If you're seeing this message, it means we're having trouble loading external resources on our website.

If you're behind a web filter, please make sure that the domains *.kastatic.org and *.kasandbox.org are unblocked.

Main content

Women's rights and the Seneca Falls Convention

The first women's rights movement advocated equal rights for white women by leveraging abolitionist and Second Great Awakening sentiment.


  • The women’s rights movement of the mid-1800s gained traction through abolitionist sentiment and religious fervor surrounding the Second Great Awakening.
  • The Declaration of Rights and Sentiments, published at the Seneca Falls Convention in 1848, used constitutional language to underline the inconsistencies between national commitments to human equality and the treatment of women.
  • Women leveraged their specialty in all things involving the private sphere—the home—to organize and empower white women.

Abolition to the beginning of women's rights

Women lead the charges in many antebellum reforms, from transcendentalism to temperance to abolition. While leading these reforms, women gained the political traction to begin the first wave of US feminism. Paradoxically, the cult of domesticity—the view that women should remain relegated to the household—played a role in encouraging women’s participation in public movements. Women who rallied for temperance, for example, highlighted their role as moral guardians of the home to advocate against intoxication. Some women argued for a much more expansive role—educating children and men in solid republican principles, like liberty and justice.
Feminist appeals of the early 19th century drew heavily on religion, spurred by the spiritual revivals of the Second Great Awakening. But it was work in antislavery efforts that served as a springboard for women to take action against gender inequality. Northern women particularly came to the conclusion that they, like enslaved people, were held in shackles in a society dominated by men.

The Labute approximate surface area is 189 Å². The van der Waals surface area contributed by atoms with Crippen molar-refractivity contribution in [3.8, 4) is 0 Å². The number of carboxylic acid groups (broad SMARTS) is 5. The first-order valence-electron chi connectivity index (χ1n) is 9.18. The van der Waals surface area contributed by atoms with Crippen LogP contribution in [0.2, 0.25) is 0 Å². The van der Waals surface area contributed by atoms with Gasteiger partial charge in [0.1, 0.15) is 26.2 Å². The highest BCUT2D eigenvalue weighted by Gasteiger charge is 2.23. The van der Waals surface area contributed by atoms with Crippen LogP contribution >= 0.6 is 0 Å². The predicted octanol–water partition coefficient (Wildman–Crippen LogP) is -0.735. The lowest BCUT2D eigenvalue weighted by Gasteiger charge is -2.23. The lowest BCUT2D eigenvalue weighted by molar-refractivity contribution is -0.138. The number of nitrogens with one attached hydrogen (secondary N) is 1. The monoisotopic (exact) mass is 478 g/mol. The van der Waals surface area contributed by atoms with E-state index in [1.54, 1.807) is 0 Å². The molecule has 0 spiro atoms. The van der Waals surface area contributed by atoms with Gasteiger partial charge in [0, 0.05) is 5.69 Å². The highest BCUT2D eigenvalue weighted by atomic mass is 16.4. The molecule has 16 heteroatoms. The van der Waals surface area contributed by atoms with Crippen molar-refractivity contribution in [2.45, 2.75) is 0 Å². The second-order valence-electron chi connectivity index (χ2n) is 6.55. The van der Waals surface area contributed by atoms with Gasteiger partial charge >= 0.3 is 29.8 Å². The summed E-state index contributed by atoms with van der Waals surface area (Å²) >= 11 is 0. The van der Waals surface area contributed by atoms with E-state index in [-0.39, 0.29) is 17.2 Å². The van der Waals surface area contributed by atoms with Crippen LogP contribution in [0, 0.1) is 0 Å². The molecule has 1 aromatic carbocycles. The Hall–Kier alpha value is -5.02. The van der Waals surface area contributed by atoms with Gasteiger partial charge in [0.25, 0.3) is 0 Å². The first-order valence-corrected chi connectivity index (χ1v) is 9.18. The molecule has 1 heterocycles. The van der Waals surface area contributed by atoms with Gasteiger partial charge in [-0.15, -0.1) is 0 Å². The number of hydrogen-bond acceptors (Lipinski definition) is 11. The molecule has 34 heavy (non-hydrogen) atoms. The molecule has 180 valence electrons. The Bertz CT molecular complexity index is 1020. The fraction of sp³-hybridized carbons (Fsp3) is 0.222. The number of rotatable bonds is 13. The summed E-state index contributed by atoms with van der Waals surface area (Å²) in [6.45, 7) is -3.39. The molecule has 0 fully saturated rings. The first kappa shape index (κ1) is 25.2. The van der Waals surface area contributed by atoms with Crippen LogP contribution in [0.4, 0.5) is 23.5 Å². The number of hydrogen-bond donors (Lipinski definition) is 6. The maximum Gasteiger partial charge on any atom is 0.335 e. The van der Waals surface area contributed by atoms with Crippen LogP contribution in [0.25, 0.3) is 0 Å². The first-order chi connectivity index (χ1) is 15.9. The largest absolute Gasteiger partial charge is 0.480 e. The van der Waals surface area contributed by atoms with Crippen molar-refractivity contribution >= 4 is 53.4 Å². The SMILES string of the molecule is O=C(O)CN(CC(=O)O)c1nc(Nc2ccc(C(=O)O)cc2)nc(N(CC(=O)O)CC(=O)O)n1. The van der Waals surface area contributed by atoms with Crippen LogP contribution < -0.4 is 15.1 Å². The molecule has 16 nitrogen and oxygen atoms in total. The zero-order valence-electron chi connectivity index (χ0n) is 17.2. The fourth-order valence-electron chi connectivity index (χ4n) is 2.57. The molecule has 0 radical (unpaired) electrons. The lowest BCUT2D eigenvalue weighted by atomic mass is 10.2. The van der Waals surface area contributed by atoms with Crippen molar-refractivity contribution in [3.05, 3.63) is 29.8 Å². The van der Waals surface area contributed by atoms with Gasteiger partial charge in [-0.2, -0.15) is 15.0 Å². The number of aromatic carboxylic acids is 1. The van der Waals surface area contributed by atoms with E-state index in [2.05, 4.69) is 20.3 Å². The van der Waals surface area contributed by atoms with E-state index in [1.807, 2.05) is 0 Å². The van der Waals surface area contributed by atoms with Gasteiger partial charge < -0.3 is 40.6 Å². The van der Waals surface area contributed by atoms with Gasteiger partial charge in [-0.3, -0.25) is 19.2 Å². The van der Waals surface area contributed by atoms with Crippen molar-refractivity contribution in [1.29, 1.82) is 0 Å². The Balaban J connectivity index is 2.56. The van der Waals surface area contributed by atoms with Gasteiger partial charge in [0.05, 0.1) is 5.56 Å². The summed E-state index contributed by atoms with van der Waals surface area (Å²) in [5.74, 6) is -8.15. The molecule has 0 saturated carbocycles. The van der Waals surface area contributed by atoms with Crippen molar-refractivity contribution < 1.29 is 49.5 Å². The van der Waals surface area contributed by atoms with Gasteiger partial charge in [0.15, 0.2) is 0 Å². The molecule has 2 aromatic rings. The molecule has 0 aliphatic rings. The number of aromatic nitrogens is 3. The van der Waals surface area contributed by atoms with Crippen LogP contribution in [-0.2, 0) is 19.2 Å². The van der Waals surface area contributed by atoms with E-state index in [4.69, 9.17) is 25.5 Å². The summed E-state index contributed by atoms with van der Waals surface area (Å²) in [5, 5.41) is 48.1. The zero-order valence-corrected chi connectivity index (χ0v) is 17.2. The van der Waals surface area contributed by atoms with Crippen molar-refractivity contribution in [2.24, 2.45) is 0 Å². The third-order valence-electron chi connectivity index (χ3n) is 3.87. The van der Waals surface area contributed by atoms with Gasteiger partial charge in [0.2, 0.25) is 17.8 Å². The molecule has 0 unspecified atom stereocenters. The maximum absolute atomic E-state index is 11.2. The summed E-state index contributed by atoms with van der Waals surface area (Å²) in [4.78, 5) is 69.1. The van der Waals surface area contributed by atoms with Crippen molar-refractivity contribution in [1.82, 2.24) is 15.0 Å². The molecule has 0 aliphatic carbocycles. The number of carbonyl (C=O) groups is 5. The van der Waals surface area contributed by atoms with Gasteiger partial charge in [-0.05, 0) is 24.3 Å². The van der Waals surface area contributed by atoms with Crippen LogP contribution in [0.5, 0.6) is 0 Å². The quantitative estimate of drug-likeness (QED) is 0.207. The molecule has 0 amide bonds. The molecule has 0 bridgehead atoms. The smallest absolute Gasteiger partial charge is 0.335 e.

Two leading abolitionist women, Sarah and Angelina Grimké, played major roles in combining the fight to end slavery with the struggle to achieve female equality. The Grimké sisters had been born into a prosperous slaveholding family in South Carolina. Both were caught up in the religious fervor of the Second Great Awakening, and they moved to the North.
In the mid-1830s, the sisters joined the abolitionist movement, and in 1837, they embarked on a public lecture tour, during which they promoted abolition to audiences of both women and men, known as promiscuous assemblies. This public action thoroughly scandalized respectable society, where it was unheard of for women to lecture to men. William Lloyd Garrison, editor of the famous abolitionist newspaper, The Liberator endorsed the Grimké sisters’ public lectures, but other abolitionists did not. Their lecture tour served as a turning point—the reaction against them propelled the question of women’s proper sphere in society to the forefront of public debate.
Sarah and Angelina Grimké. Image credits: left, Wikimedia Commons; right, Wikimedia Commons

Seneca Falls and The Declaration of Rights and Sentiments

Participation in the abolitionist movement led many women to rally for the cause of their own subjugation, which was compared to—but unequal to—that of African Americans at the time. Elizabeth Cady Stanton, Lucy Stone, Lucretia Mott and Susan B. Anthony lead the movement. Anthony left such a legacy for the feminist cause that progressive women everywhere were called Suzy Bs. The public considered Elizabeth Cady Stanton quite radical for suggesting that women should have the right to vote in the 1840s.